2016 / Uncategorized

Preview

Hampton Court Palace Flower Show, London, England 2016

Hello, Wickie Rowland here, Labrie’s designer. Usually when I write these blog entries, I write as the voice of Labrie, but this time I’m writing about a personal experience, so the usual “we” doesn’t make sense.

Every year, I try to go to the Hampton Court Flower Show, which is held just outside London. It is one of the biggest shows of the year, and is held on the elegant grounds of Henry VIII’s Hampton Court Palace. Apart from being a wonderful day out, it is also very useful to my job as a landscape designer, as garden design “fashion”, just as in clothing, tends to start in Europe and work its way west. Thus my yearly trips are glimpses into the crystal ball of what is likely to become popular in the future when it comes to plants and designs. Just as in fashion, by the time certain trends reach the United States they will have changed a bit and morphed into something a bit more mainstream, but seeing what is coming in advance helps me to make our clients’ gardens unique, and stretches my mind, always a good thing!

This year, the show was predominated by lots of dusty, burnt oranges and yellows and pinks, punctuated by wine red flowers and plants with red foliage. Hardscapes were usually present, and garden furniture consisting either of natural materials or wrought iron prevailed.  The combinations of these things were as varied as were the designers who created them. Please enjoy a few pictures of what there was to see. What do you think of it? I’d love your feedback.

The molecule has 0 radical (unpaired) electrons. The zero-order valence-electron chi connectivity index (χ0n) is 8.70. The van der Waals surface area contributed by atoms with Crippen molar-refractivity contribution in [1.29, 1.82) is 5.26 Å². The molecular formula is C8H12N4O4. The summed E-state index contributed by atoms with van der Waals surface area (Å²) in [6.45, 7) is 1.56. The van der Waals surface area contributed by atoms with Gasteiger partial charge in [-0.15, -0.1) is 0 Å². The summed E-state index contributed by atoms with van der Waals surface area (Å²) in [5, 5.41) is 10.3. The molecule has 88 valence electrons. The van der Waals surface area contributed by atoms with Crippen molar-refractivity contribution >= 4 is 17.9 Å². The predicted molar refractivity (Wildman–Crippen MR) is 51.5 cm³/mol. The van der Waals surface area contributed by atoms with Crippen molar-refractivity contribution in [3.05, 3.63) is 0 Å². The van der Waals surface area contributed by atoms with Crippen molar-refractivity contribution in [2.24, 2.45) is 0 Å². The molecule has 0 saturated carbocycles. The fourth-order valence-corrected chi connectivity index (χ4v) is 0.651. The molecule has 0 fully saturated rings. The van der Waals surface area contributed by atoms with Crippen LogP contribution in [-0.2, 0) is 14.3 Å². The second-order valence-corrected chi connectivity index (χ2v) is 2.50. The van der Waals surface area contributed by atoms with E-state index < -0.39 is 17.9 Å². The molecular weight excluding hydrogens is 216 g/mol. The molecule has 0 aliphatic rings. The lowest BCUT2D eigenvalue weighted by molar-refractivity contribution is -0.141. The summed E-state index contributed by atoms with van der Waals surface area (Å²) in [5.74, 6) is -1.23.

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There were a few gardens representing American gardens from different parts of the country. This was from the Texas garden. A cheery combination of perennials and grasses!

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Silver-gilt medal winner, the Retreat Garden.

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Also from the Texas garden, an interesting wooden seat in the stone.

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The Oregon garden.

 

 

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The lavender garden.

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Gold medal winner “A Summer Garden”

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A garden by a Japanese designer.

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Silver gilt medal away winner in the City Garden category.

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The Drought Garden

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Wigan Investment Trust Global Investment Trust Garden- almost everything in it was edible.

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Indian Celebration garden

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This rich garden was designed by a London nursery.

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Silver award winner for Water Gardens

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This garden was meant to symbolize the life of a refugee child.

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And finally… A lawn-mowing robot!

 

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